Adam:

We call it major life events. A death in the family and inheritance, or retirement and birth of somebody, all of those different things may change how the client views their financial goals going forward.

Rob:

Okay. Let’s take a look at the kind of questions on people’s minds. Cashflow, or do I have enough to retire? What are some of the other questions that you would look at when you’re doing the financial plan?

Adam:

Often, nobody wants to pay more tax than necessary, and everybody wants to pay the least amount of tax possible. We always take that approach with clients, whether it’s an incorporated individual that asks the question if they should take dividends or salary, or draw down their corporation, or start taking money from my RRSP.

That’s a very common one that we get. Often, it’s how much money is left for my beneficiaries down the road? Can I leave more money to the family? What’s my tax bill when I pass away?

Those are all some of the aspects that we look at.

Rob:

What are some of the pitfalls that you’ve seen that you’re able to avoid or you’re able to advise people to avoid? I’m imagining income splitting and taking money from the wrong corporation. I’m taking dividends instead of salary. What are some of those other ones that you sometimes see?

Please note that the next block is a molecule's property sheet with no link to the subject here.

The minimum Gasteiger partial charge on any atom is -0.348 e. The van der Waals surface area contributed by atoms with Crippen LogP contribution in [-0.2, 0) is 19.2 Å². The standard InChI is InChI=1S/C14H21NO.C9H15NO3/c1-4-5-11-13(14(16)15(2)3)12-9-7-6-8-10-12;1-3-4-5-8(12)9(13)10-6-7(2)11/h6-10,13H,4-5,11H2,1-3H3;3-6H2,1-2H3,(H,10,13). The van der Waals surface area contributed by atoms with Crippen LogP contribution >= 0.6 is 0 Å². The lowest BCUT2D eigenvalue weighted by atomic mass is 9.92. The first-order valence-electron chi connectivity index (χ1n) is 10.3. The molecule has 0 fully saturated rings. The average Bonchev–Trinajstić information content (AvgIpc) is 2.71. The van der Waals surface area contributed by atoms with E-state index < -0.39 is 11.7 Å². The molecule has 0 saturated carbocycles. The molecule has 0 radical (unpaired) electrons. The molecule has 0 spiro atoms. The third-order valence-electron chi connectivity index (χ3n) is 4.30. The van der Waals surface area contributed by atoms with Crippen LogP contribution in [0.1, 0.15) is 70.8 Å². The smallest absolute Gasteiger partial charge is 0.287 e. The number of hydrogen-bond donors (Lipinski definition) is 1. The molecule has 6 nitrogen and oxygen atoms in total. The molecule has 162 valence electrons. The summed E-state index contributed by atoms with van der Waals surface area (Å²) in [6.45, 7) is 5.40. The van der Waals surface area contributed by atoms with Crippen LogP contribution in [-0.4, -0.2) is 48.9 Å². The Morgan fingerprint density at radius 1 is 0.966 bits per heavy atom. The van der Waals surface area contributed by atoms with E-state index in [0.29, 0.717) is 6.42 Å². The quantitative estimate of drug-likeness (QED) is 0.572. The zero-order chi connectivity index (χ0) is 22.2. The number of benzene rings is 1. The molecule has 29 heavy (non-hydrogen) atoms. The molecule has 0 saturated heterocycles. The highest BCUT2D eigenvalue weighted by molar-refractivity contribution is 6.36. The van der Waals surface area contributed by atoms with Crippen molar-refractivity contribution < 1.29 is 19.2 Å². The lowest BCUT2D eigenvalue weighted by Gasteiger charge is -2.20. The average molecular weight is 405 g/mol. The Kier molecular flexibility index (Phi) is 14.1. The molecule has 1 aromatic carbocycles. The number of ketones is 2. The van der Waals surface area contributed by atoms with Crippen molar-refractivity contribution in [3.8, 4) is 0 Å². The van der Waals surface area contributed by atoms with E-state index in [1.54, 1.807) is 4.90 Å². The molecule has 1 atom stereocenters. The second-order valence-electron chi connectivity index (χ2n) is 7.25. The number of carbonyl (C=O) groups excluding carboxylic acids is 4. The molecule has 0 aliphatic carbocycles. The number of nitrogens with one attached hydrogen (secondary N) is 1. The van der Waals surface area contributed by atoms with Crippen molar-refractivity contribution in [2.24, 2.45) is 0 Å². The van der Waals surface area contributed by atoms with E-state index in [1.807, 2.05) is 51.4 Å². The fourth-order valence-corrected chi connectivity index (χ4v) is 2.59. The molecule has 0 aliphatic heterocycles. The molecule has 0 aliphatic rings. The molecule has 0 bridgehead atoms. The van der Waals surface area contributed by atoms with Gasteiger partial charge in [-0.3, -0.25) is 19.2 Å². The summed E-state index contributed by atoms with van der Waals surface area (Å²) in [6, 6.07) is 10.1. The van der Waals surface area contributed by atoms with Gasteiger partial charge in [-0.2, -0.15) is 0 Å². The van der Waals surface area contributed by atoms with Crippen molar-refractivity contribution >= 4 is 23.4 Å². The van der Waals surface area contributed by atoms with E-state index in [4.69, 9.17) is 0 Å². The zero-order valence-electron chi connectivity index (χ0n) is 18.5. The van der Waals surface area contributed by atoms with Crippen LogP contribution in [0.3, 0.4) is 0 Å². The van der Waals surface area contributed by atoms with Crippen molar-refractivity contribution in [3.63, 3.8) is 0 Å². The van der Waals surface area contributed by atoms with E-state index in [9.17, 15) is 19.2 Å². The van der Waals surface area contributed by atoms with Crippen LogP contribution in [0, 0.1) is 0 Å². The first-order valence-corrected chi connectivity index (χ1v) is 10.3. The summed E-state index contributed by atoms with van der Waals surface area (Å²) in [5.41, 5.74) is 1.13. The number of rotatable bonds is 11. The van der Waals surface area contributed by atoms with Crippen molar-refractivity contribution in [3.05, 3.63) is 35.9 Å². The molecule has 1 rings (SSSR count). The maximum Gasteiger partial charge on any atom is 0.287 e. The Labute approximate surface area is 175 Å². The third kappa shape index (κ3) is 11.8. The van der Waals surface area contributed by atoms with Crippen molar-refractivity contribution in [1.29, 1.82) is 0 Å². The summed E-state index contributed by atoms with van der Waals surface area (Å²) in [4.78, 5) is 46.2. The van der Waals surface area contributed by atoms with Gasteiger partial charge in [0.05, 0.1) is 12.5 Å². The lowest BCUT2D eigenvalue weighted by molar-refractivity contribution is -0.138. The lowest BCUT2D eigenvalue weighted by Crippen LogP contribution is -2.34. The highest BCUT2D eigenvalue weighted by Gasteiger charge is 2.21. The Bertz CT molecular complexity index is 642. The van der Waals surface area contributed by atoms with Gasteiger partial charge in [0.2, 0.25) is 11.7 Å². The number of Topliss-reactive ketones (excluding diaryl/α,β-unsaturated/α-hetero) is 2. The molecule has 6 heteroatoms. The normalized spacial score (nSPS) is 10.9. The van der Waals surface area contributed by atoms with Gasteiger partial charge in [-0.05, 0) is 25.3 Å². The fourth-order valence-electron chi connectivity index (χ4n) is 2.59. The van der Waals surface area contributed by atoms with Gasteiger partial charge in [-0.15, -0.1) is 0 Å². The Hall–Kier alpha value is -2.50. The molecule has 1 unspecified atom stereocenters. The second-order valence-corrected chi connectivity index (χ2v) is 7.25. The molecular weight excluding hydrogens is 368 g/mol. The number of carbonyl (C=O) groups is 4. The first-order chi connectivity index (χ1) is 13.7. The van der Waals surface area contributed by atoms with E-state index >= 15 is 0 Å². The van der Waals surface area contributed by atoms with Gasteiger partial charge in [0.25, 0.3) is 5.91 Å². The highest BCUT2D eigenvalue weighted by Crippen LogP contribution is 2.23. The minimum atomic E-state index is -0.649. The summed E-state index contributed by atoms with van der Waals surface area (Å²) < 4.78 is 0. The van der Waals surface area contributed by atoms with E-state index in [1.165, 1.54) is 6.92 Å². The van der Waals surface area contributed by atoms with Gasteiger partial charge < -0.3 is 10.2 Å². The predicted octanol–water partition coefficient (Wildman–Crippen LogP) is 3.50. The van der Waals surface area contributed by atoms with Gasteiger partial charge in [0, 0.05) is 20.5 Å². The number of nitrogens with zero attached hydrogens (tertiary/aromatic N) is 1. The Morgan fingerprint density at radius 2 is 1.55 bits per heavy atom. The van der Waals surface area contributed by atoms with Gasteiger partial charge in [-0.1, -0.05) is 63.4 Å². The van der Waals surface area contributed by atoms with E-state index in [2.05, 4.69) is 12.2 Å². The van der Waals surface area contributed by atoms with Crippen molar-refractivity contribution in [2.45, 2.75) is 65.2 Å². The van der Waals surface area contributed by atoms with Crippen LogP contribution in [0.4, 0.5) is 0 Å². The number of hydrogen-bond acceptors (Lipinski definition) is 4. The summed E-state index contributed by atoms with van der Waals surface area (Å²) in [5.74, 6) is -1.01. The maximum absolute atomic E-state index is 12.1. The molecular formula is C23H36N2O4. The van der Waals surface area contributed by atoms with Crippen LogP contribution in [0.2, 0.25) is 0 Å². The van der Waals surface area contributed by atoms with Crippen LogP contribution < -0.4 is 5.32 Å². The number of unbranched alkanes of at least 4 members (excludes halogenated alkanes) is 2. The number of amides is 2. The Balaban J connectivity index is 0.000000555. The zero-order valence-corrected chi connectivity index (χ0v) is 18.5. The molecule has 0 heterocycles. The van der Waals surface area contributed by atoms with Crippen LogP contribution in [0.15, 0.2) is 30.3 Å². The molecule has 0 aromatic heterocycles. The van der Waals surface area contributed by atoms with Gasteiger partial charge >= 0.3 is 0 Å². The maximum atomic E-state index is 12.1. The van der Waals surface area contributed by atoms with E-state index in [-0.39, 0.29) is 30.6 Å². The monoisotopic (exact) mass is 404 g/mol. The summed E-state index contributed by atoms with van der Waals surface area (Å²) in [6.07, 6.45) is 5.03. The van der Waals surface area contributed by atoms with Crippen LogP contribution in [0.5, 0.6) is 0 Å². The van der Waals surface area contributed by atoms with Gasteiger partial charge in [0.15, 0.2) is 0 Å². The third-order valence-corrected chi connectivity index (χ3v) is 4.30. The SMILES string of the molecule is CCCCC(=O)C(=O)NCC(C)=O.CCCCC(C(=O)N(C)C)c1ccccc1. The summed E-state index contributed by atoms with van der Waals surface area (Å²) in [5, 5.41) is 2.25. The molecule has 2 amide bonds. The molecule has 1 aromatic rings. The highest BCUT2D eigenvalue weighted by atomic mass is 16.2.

Adam:

Well, those are certainly a lot of the big ones, but another is not planning ahead of time. Coming to us after you’ve already retired and then wondering, well, did I make the right choice? Should I have waited to retire? Should I have waited to take my Canada pension plan?

Rob:

The world-famous – Should I take my CPP question?

Adam:

That is a world-famous question and one that we see multiple times per day.

Rob:

Sometimes it’s too late. Once you’ve made that decision,

Adam:

Once you decide, that’s it. You’re stuck with whatever choice you made.

Rob:

We would take a look at that. We would take a look at income splitting. We would take a look at the tax efficiency in corporations. We would take a look at to see, I would imagine if there’s any life insurance that can be used to kind of optimize wealth and what does the actually look like? So what do you actually do in a plan – it’s number crunching and it’s cashflow projection?

Full Video and Blog Article on Income Splitting

Adam:

That’s the basis of it. Maybe we come back with a nice detailed report saying, okay, what does your cashflow look like in retirement? That’s great. You want $6,000 per month, but where do we take that from? We’re going to look at your Canada pension plan, your old age security, your work pension, your corporate dollars, your RRSP or RRIF or your tax free. Where is the most logical and efficient way that we can get to that goal of $6,000 per month

Rob:

And then you will build that year by year.

Adam:

Yes.

Rob:

Until you’re 90-95 something like that.

Adam:

Yeah. We generally try to use fairly conservative planning projected out until mid-nineties to ensure that the client does not run out of financial resources.